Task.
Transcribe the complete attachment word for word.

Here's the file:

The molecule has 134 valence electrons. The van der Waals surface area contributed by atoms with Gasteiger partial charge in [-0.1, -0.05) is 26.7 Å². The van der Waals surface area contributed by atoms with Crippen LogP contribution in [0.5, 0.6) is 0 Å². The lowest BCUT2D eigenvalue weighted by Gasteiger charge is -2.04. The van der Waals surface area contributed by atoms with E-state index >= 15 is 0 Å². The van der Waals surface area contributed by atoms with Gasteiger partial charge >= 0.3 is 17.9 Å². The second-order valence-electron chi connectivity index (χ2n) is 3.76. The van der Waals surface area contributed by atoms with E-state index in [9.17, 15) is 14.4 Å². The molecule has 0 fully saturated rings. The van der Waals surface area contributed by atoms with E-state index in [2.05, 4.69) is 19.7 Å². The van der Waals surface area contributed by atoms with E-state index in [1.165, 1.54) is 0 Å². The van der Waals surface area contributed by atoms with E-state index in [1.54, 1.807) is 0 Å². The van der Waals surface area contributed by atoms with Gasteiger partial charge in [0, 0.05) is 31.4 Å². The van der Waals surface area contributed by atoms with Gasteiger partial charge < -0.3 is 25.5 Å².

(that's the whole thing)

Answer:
The molecule has 134 valence electrons. The van der Waals surface area contributed by atoms with Gasteiger partial charge in [-0.1, -0.05) is 26.7 Å². The van der Waals surface area contributed by atoms with Crippen LogP contribution in [0.5, 0.6) is 0 Å². The lowest BCUT2D eigenvalue weighted by Gasteiger charge is -2.04. The van der Waals surface area contributed by atoms with E-state index >= 15 is 0 Å². The van der Waals surface area contributed by atoms with Gasteiger partial charge >= 0.3 is 17.9 Å². The second-order valence-electron chi connectivity index (χ2n) is 3.76. The van der Waals surface area contributed by atoms with E-state index in [9.17, 15) is 14.4 Å². The molecule has 0 fully saturated rings. The van der Waals surface area contributed by atoms with E-state index in [2.05, 4.69) is 19.7 Å². The van der Waals surface area contributed by atoms with E-state index in [1.165, 1.54) is 0 Å². The van der Waals surface area contributed by atoms with E-state index in [1.54, 1.807) is 0 Å². The van der Waals surface area contributed by atoms with Gasteiger partial charge in [0, 0.05) is 31.4 Å². The van der Waals surface area contributed by atoms with Gasteiger partial charge < -0.3 is 25.5 Å².